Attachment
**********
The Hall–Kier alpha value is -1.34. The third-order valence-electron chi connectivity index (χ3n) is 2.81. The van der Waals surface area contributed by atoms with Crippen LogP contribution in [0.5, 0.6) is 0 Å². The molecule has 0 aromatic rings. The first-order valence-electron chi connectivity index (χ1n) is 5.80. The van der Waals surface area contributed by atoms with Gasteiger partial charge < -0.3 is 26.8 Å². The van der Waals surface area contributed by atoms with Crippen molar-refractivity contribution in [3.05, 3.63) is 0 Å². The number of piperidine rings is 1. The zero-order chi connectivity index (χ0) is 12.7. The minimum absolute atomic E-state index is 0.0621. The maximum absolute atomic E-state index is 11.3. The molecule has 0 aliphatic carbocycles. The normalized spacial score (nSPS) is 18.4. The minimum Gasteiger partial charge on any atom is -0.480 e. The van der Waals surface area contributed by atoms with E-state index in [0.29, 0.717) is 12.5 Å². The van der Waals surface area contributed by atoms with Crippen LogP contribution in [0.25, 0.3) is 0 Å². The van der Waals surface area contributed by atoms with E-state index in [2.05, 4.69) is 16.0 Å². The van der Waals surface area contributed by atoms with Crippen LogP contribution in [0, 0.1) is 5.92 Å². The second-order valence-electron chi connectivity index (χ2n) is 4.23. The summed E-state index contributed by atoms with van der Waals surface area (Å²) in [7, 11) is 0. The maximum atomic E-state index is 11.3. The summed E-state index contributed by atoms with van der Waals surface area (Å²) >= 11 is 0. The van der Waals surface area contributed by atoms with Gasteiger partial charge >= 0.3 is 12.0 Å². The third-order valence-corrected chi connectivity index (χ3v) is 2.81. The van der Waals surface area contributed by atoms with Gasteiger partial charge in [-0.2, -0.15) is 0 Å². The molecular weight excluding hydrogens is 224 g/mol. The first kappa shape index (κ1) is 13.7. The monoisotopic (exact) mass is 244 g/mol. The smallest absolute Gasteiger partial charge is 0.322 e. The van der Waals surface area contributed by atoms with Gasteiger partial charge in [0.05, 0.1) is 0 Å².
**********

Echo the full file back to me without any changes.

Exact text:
The Hall–Kier alpha value is -1.34. The third-order valence-electron chi connectivity index (χ3n) is 2.81. The van der Waals surface area contributed by atoms with Crippen LogP contribution in [0.5, 0.6) is 0 Å². The molecule has 0 aromatic rings. The first-order valence-electron chi connectivity index (χ1n) is 5.80. The van der Waals surface area contributed by atoms with Gasteiger partial charge < -0.3 is 26.8 Å². The van der Waals surface area contributed by atoms with Crippen molar-refractivity contribution in [3.05, 3.63) is 0 Å². The number of piperidine rings is 1. The zero-order chi connectivity index (χ0) is 12.7. The minimum absolute atomic E-state index is 0.0621. The maximum absolute atomic E-state index is 11.3. The molecule has 0 aliphatic carbocycles. The normalized spacial score (nSPS) is 18.4. The minimum Gasteiger partial charge on any atom is -0.480 e. The van der Waals surface area contributed by atoms with E-state index in [0.29, 0.717) is 12.5 Å². The van der Waals surface area contributed by atoms with Crippen LogP contribution in [0.25, 0.3) is 0 Å². The van der Waals surface area contributed by atoms with E-state index in [2.05, 4.69) is 16.0 Å². The van der Waals surface area contributed by atoms with Crippen LogP contribution in [0, 0.1) is 5.92 Å². The second-order valence-electron chi connectivity index (χ2n) is 4.23. The summed E-state index contributed by atoms with van der Waals surface area (Å²) in [7, 11) is 0. The maximum atomic E-state index is 11.3. The summed E-state index contributed by atoms with van der Waals surface area (Å²) >= 11 is 0. The van der Waals surface area contributed by atoms with Gasteiger partial charge >= 0.3 is 12.0 Å². The third-order valence-corrected chi connectivity index (χ3v) is 2.81. The van der Waals surface area contributed by atoms with Gasteiger partial charge in [-0.2, -0.15) is 0 Å². The molecular weight excluding hydrogens is 224 g/mol. The first kappa shape index (κ1) is 13.7. The monoisotopic (exact) mass is 244 g/mol. The smallest absolute Gasteiger partial charge is 0.322 e. The van der Waals surface area contributed by atoms with Gasteiger partial charge in [0.05, 0.1) is 0 Å².